Lawyers overseeing claims for Iraqi civilians against the British Army failed to respond to suggestions bribes may have been paid, a tribunal has heard.
Leigh Day partners Martyn Day and Sapna Malik both received emails which contained the word ‘bribe’ in relation to payments made for helping clients to explain their cases.
The SRA told the Solicitors Disciplinary Tribunal that it was not alleged any bribes were in fact paid or authorised, but that experienced lawyers should have investigated what payments were actually being made.
The tribunal heard that Leigh Day was required to pay expenses such as passport costs and reimbursing clients for lost earnings when they travelled outside Iraq to outline their claims to legal representatives. The payments were handled by an intermediary.
Timothy Dutton QC, prosecuting, said Malik received one email from a colleague which used the word ‘bribes’, and the solicitor responded to urge her to be careful how such phrases would look to outsiders.
Dutton said: ‘If [Malik’s] state of mind was ‘I never believed these were bribes’, she would have said ‘what are you talking about? We never pay bribes and these were properly vouched for payments’.
‘What she didn’t want was that language to get into the hands of the Ministry of Defence [the defendant in the claims].’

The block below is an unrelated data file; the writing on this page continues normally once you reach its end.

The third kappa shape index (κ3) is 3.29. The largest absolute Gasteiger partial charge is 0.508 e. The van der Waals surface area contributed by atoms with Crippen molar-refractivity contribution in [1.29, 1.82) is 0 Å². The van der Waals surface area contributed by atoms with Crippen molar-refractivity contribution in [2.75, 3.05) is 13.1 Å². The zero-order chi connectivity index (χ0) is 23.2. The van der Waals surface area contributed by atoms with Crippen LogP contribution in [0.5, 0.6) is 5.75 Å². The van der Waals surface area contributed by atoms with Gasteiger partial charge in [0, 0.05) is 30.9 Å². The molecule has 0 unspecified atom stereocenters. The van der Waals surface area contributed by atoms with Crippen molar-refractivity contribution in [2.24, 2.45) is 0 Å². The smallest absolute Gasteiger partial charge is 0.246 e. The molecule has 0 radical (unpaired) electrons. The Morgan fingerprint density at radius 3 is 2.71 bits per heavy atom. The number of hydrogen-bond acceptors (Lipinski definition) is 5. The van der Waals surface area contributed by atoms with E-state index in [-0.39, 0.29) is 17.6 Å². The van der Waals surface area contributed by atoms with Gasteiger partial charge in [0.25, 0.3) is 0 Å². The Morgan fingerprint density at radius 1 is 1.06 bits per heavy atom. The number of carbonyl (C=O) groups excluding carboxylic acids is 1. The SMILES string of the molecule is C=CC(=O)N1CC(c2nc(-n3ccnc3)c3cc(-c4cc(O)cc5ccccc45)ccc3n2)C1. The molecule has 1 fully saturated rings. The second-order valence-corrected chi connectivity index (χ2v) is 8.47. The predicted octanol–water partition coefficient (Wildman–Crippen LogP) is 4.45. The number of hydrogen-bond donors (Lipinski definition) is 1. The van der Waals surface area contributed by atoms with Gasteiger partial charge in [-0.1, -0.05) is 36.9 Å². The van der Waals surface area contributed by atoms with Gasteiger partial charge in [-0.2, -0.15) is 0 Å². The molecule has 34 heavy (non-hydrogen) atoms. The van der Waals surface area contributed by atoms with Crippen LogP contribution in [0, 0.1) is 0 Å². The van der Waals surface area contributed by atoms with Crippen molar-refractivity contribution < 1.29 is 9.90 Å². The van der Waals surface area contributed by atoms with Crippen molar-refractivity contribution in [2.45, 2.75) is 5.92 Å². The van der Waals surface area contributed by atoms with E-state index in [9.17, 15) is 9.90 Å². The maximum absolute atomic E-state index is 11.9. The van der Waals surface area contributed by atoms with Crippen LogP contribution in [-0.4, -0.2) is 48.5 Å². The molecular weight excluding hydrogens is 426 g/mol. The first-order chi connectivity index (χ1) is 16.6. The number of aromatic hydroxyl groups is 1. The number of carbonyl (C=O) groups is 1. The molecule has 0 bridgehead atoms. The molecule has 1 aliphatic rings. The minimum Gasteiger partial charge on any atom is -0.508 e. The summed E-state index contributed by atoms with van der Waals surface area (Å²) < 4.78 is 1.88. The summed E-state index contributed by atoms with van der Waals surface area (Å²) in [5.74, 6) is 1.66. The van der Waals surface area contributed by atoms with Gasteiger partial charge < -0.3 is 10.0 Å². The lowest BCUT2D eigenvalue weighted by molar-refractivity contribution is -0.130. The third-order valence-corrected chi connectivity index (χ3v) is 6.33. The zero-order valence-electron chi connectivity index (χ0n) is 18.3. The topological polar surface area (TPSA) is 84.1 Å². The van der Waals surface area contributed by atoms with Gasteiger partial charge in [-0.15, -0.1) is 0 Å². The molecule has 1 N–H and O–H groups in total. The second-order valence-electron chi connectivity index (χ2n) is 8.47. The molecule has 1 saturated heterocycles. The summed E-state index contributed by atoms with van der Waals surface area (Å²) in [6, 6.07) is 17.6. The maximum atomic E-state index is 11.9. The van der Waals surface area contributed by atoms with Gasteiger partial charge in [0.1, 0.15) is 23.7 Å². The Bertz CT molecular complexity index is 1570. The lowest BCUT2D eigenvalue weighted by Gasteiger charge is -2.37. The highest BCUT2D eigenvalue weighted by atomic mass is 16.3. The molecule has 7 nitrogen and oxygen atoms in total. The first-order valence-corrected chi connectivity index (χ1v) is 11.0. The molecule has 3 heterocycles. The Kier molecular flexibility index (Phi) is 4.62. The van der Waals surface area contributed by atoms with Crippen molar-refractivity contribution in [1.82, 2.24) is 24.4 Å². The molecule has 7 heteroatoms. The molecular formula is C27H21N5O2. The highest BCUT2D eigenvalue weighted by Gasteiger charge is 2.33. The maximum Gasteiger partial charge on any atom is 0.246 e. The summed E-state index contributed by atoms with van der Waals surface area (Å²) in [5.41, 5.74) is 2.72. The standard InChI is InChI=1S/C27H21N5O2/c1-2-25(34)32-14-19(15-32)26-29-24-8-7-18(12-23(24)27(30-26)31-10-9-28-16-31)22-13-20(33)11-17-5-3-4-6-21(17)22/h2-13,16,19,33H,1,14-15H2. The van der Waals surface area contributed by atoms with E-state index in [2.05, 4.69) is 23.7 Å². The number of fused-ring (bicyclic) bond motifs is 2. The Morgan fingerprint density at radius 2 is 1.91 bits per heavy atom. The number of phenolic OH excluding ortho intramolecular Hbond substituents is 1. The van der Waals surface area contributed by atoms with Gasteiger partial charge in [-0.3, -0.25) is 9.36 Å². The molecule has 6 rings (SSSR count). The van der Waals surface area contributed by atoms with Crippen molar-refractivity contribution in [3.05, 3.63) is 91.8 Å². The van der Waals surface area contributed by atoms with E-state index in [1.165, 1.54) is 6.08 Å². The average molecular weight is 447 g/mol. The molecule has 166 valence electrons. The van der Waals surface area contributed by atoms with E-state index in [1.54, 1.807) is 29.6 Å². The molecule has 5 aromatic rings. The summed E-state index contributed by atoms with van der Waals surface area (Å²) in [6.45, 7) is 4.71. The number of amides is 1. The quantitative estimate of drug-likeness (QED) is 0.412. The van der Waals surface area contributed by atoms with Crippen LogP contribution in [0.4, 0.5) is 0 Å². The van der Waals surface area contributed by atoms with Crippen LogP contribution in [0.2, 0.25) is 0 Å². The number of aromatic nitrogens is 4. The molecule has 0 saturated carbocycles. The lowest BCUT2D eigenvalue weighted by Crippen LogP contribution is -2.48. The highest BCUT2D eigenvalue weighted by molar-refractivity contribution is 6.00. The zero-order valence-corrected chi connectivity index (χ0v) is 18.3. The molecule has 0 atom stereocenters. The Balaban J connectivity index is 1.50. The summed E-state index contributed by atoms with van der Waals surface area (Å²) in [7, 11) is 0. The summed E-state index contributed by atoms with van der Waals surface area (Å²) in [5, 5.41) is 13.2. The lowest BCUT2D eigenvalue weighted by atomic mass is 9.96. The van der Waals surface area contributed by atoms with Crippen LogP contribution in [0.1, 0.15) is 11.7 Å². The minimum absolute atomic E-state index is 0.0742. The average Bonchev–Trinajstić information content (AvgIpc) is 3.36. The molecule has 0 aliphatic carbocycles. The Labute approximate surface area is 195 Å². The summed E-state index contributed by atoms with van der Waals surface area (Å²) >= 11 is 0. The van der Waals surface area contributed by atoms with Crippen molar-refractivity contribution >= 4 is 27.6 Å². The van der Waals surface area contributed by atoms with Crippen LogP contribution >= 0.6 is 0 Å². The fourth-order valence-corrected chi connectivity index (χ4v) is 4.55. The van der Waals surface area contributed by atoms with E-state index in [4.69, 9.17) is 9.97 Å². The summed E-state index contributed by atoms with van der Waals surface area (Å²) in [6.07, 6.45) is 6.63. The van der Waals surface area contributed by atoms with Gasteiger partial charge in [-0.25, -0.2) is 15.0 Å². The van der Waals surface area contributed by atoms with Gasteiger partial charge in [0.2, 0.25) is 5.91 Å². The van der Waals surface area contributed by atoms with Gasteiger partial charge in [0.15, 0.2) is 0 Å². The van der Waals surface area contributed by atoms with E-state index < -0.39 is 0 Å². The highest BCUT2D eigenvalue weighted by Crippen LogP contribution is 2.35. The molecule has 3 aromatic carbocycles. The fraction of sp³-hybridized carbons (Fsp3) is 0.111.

The tribunal heard on an earlier occasion that Day had received an email from Public Interest Lawyers director Phil Shiner, working alongside Leigh Day on the claims, to say there were concerns payments looked like bribes.
Dutton added: ‘A solicitor in Mr Day’s position receiving such an email, if acting properly, would say ‘just a minute, I am not prepared to authorise payments which may be disguised bribes’.
Earlier in the day, the tribunal heard Leigh Day was involved in an unlawful referral payment to a third party. The firm paid an introducer £50,000 for claims, but half of that money was paid from Public Interest Lawyers.
However, PIL and its director Shiner were prohibited from paying for referrals because their part of the Iraqi civilians’ claim was publically funded.
Leigh Day was also said to have made arrangements with a third party to pay a percentage of success fees secured, which were not allowed under SRA rules. In total, Leigh Day paid £1.6m to an individual for referrals, with a further payment due when the claims were settled.
Martyn Day, Sapna Malik and solicitor Anna Crowther all deny wrongdoing, as does the firm. The tribunal hearing continues.